Can’t sell tickets to a bunch of people starring at balls on sticks running around in a green room.

    –And you can’t under ANY circumstance teach someone to be talented.

    • Dave Rand says:

      1933 ….Six actors [Berton Churchill, Grant Mitchell, Ralph Morgan (all three members of Actors’ Equity Council), Charles Miller (Actors’ Equity’s West Coast representative, Kenneth Thomson and his wife Alden Gay) meet in the Thomsons’ Hollywood hills home to discuss formation of self-governing organization of film actors-membership would be open to all , as opposed to the “by invitation only” membership of the Academy of Motion Picture Arts & Sciences.

    • no says:

      That cracked me up

  5. vfxguy says:

    Textor is a pinhead. He’s Les Grossman of the digital media.
    How can a supposed CEO so flat out utter those words.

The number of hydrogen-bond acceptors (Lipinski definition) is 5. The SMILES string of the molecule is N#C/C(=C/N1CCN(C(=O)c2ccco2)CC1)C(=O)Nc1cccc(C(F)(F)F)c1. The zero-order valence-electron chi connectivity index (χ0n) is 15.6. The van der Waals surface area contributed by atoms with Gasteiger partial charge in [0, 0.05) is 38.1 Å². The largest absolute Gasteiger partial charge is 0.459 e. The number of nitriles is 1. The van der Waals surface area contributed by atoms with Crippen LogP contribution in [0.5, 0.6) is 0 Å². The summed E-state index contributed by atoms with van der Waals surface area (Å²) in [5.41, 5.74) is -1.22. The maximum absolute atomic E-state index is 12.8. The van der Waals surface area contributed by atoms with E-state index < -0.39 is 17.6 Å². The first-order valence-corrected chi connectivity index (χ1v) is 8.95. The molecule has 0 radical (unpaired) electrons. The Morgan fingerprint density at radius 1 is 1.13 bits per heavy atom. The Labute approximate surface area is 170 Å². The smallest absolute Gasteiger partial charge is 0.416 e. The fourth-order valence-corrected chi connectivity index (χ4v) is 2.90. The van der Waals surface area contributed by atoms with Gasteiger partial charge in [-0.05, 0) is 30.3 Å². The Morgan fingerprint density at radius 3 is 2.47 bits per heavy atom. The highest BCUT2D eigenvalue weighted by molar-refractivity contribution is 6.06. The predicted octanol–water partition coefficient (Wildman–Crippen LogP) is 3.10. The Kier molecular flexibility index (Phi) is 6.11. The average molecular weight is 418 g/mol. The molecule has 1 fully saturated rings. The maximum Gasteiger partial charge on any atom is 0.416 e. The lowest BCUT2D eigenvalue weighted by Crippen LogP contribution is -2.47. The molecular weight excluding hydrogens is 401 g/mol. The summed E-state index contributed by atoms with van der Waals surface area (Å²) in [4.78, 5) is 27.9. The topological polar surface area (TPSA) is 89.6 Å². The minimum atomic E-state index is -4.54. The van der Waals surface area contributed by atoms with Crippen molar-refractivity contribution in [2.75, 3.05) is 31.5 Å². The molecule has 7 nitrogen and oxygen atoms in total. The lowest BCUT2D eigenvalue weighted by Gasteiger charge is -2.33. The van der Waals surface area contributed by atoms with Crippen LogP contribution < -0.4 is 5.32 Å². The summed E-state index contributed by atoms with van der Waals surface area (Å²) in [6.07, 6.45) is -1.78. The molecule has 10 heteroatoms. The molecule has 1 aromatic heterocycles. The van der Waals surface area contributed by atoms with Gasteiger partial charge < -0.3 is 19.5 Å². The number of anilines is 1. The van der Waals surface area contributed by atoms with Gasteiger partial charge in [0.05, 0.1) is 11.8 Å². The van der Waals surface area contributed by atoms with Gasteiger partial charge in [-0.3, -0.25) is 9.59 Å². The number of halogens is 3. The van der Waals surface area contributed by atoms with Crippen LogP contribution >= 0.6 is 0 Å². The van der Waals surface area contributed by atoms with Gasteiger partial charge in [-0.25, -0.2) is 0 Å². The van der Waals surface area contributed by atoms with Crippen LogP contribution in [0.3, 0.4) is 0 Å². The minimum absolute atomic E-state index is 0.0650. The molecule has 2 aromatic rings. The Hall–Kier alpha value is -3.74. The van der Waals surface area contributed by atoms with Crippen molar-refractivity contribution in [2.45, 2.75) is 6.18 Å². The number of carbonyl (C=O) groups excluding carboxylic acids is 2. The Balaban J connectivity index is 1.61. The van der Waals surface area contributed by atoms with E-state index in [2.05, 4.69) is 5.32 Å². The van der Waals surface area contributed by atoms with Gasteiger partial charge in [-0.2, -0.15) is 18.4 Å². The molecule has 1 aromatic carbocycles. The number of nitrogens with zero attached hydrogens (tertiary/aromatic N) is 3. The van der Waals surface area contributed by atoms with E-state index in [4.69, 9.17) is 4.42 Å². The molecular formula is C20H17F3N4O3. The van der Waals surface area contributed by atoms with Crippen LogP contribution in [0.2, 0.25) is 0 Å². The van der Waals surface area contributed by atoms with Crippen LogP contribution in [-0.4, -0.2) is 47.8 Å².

Free labor.
    each time I listen to that it fuel so much angry.
    unfucken believable.

    what kinda of ass backward loop holes does the state of Florida have. My God.

    this industry needs a serious enema.

    sorry but listening to that just brings out the worst.

  6. bleh says:

    http://m.tcpalm.com/news/2009/oct/13/hollywood-studio-to-be-more-involved-in-planned/

    http://mo.palmbeachpost.com/news/state/rep-domino-wants-wyndcrests-20rep-domino-wants-wyndcrests-20-million-payment-for-50192.html

    There’s so much that’s shady and downright sad about this deal.

    And… wait, what? They have a baseball stadium?

    http://en.wikipedia.org/wiki/Digital_Domain_Park

    And let’s not forget…

    http://www.tcpalm.com/news/2012/mar/10/states-new-budget-mixed-bag-for-treasure-coast/